The most cynical surgeons like to say that anesthesiology is 99% boredom and 1% sheer terror. Strange Daze is about the one-percent. This episode is about a routine anesthetic for a baby having a hernia repair that devolved into one of the most terrifying cases of my early career. For a pediatric anesthesiologist, a hernia repair in a healthy baby is about as straightforward a case as you’ll ever get. Until it becomes part of the one-percent. How can a routine anesthetic go so wrong? Truth be told, in about a million and a half different ways.
Obamacare 1.0 is terminal, but what will take its place? 2020 Democratic hopefuls are running on a platform that includes some version of universal health insurance, but only one bill, the Medicare for All Act of 2019, has more than 100 sponsors in Congress. This bill may be the most ambitious healthcare reform ever proposed in this country. If the Dems win back the Senate and the White House, Medicare for All is positioned to replace Obamacare.
Today Ron Howrigon joins me to dissect the Medicare for All bill and how it is likely to affect providers, insurance companies, and the people it serves.
On the ninth anniversary of the signing of Obamacare into law, Donald Trump is trying to overturn it in the courts.
Republicans in Congress have been trying to repeal and replace Obamacare unsuccessfully for more than seven years. Many Democrats acknowledge Obamacare is a rolling disaster and are divided between trying to “fix” it (whatever that means) and replacing it with some version of a Medicare for All plan.
Obamacare 1.0 is the status quo and neither party appears satisfied with the status quo. Today we examine where we are, how we got here, and where we’re headed in 2020.
The use of substances to enhance performance in sport--what we call “doping” today--is as old as sport itself. In Episode I, we introduced the current anti-doping crisis in sport. Today, we search for the origins of the anti-doping movement to understand how we got here. This is Episode II in our six-part series: “The Anti-Doping Crisis in Sport.”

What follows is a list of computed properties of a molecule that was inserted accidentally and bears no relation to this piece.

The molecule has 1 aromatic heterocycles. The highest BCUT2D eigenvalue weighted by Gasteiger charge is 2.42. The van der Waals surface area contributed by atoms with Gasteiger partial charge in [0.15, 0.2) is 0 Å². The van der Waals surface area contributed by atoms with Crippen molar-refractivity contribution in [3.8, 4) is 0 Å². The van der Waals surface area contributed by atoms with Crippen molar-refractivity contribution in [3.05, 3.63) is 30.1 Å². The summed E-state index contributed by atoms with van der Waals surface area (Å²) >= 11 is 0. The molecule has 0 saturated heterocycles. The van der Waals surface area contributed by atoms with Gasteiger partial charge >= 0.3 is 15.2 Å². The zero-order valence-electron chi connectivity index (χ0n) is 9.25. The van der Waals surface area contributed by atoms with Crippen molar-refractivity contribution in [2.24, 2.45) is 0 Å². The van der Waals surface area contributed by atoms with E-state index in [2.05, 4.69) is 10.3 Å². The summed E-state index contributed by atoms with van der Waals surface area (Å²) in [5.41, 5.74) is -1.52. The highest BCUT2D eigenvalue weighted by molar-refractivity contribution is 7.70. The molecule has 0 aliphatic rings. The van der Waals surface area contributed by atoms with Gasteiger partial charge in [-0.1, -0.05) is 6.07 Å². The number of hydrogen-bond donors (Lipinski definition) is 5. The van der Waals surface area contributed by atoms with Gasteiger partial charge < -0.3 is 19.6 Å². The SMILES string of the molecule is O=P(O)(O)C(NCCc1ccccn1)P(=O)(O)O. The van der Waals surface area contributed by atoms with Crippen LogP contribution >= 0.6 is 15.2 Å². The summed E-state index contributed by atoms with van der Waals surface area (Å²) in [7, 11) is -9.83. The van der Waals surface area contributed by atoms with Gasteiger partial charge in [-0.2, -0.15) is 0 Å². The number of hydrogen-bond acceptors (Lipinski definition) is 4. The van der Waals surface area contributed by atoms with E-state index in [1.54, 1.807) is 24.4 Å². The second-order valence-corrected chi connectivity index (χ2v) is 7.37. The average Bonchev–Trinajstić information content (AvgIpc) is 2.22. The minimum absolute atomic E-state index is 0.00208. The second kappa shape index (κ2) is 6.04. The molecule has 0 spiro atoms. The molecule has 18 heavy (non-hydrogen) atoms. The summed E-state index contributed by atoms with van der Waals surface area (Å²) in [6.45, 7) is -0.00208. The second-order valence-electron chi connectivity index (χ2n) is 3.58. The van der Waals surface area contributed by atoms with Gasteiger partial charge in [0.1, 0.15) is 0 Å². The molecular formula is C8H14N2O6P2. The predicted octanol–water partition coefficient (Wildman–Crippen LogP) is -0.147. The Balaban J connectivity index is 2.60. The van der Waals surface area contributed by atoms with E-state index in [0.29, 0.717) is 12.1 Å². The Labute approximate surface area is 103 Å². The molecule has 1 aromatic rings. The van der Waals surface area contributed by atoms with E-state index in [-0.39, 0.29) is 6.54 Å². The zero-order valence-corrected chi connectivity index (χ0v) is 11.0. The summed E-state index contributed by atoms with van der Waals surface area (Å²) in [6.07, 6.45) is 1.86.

On September 20th, The World Anti-Doping Agency [WADA] made a “U-turn” and lifted the suspension on the Russian Anti-Doping Agency [RUSADA] even though they had not fulfilled the terms for their reinstatement and despite worldwide protests from its member anti-doping agencies and athletes. This has created what some insiders are calling the greatest anti-doping crisis in WADA’s history. But this is only the latest in a series of crises and scandals in the world anti-doping system that threaten their very existence. Today we begin our six-part series “The Anti-Doping Crisis in Sport” with the events leading up to the September 20th WADA decision to reinstate Russia and the background for those new to this important subject.
There is a growing wave of anti-rationalism that has been destroying respect for expertise and undermining our institutions, preventing rational debate. It is spreading an epidemic of misinformation, which threatens to weaken the very foundations of our democracy. Tom Nichols, a Professor of National Security Affairs at the U.S. Naval War College, discusses his latest book on this subject: “The Death of Expertise and the Campaign Against Established Knowledge.” If you’re an anti-vaxxer, an Obama birther, a 9/11 Truther, or if you believe there really are aliens at Roswell, you need to listen to this show.
In our haste to get a surgery started, sometimes we do things we shouldn’t do…
And sometimes, we don’t do the things we should…
In anesthesiology, either of these errors can have serious consequences…
On today’s show, Dr. Robert Wolff, author of the most extensive systematic reviews of cannabinoids used in medicine, analyzes the strength of the scientific evidence supporting the use of cannabis as medicine, and he separates fact from fiction in the “medical cannabis” debate.
The U.S. has an incoherent national drug policy. While states pass laws permitting the possession, sale, and distribution of marijuana for either medicinal or recreational purposes, Federal Law still prohibits the possession, sale and distribution of marijuana for any reason in all 50 states.
For those who are undecided between complete prohibition of marijuana and fully legalizing it, tune in. My guest, Robert MacCoun of the Stanford Law School and the co-author of Drug War Heresies: Learning from other Vices, Times, and Places, does a masterful job of analyzing the pros and the cons of marijuana legalization. And for those of you that are absolutely convinced you’re right on either side of the marijuana legalization issue, please stick around. By the end of this show, you may change your mind-in either direction.